If the function does not require authentication, the PDA directly authorizes access to the function. However, in this example with e-mail, the function does require fingerprint authentication. The PDA examines stored fingerprints, verifying the new image against the stored images (step 607), until a match is found. If a match is found, the PDA determines the security privileges associated with the fingerprint (step 608) and determines if the e-mail function is among these privileges (step 609). If not, the method terminates (step 611); if it is, the PDA allows access to the e-mail function (step 610), and then terminates the authentication method (step 611).
While the description above refers to particular embodiments of the present invention, it will be understood that many modifications may be made without departing from the spirit thereof. The accompanying claims are intended to cover such modifications as would fall within the true scope and spirit of the present invention.
|Cited Patent||Filing date||Publication date||Applicant||Title|
|US4353056||5 Jun 1980||5 Oct 1982||Siemens Corporation||Capacitive fingerprint sensor|
|US4993068||27 Nov 1989||12 Feb 1991||Motorola, Inc.||Unforgeable personal identification system|
|US5053608||16 Aug 1988||1 Oct 1991||Senanayake Daya R||Personal identification system|
|US5131038||7 Nov 1990||14 Jul 1992||Motorola, Inc.||Portable authentification system|
|US5280527||14 Apr 1992||18 Jan 1994||Kamahira Safe Co., Inc.||Biometric token for authorizing access to a host system|
|US5325442||19 Feb 1993||28 Jun 1994||U.S. Philips Corporation||Fingerprint sensing device and recognition system having predetermined electrode activation|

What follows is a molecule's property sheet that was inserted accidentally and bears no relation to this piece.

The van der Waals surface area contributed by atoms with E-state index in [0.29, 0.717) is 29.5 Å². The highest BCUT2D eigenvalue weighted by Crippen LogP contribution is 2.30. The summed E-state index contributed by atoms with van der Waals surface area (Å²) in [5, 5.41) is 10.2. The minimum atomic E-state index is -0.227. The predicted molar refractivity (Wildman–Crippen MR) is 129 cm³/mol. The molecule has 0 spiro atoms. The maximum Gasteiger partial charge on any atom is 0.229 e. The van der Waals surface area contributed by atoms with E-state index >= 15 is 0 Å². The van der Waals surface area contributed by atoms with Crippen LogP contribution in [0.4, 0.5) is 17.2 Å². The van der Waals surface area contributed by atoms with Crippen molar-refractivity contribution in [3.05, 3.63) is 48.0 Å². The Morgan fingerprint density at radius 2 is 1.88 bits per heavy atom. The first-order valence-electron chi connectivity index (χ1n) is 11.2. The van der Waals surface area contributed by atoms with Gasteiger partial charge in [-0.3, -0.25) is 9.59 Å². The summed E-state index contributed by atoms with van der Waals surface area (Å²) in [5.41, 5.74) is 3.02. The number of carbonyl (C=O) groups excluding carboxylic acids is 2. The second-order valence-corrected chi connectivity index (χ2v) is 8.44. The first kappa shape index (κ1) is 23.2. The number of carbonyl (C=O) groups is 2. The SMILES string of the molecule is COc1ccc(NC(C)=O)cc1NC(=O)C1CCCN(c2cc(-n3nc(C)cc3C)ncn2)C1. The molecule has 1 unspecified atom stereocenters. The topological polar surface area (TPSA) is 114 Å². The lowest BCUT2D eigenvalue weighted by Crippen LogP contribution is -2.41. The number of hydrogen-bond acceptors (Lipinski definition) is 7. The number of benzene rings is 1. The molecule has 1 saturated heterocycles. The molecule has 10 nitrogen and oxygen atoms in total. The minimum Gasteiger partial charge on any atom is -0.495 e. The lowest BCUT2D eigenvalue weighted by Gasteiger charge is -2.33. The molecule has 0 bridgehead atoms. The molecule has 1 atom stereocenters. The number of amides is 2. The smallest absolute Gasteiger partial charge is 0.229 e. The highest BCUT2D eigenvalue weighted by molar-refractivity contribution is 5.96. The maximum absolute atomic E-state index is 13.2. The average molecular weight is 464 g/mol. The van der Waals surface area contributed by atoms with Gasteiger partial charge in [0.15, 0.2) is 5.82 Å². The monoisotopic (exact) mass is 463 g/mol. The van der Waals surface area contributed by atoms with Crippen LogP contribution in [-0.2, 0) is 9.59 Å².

|US5420936||29 Mar 1994||30 May 1995||International Business Machines Corporation||Method and apparatus for accessing touch screen desktop objects via fingerprint recognition|
|US5469506||27 Jun 1994||21 Nov 1995||Pitney Bowes Inc.||Apparatus for verifying an identification card and identifying a person by means of a biometric characteristic|
|US5526428||29 Dec 1993||11 Jun 1996||International Business Machines Corporation||Access control apparatus and method|
|US5591949||6 Jan 1995||7 Jan 1997||Bernstein; Robert J.||Automatic portable account controller for remotely arranging for payment of debt to a vendor|
|US5613012||17 May 1995||18 Mar 1997||Smarttouch, Llc.||Tokenless identification system for authorization of electronic transactions and electronic transmissions|
|US5615277||28 Nov 1994||25 Mar 1997||Hoffman; Ned||Tokenless security system for authorizing access to a secured computer system|
|US5799098||3 Apr 1997||25 Aug 1998||Calspan Corporation||Fingerprint identification system|
|US5805719||18 Mar 1997||8 Sep 1998||Smarttouch||Tokenless identification of individuals|
|US5838812||25 Jul 1996||17 Nov 1998||Smarttouch, Llc||Tokenless biometric transaction authorization system|
|US5852670||30 Dec 1997||22 Dec 1998||Harris Corporation||Fingerprint sensing apparatus with finger position indication|
|US5856824||25 Jun 1996||5 Jan 1999||International Business Machines Corp.||Reshapable pointing device for touchscreens|
|US5857028||15 May 1997||5 Jan 1999||Frieling; Edward||Computer access control by finger anatomy and comprehension testing|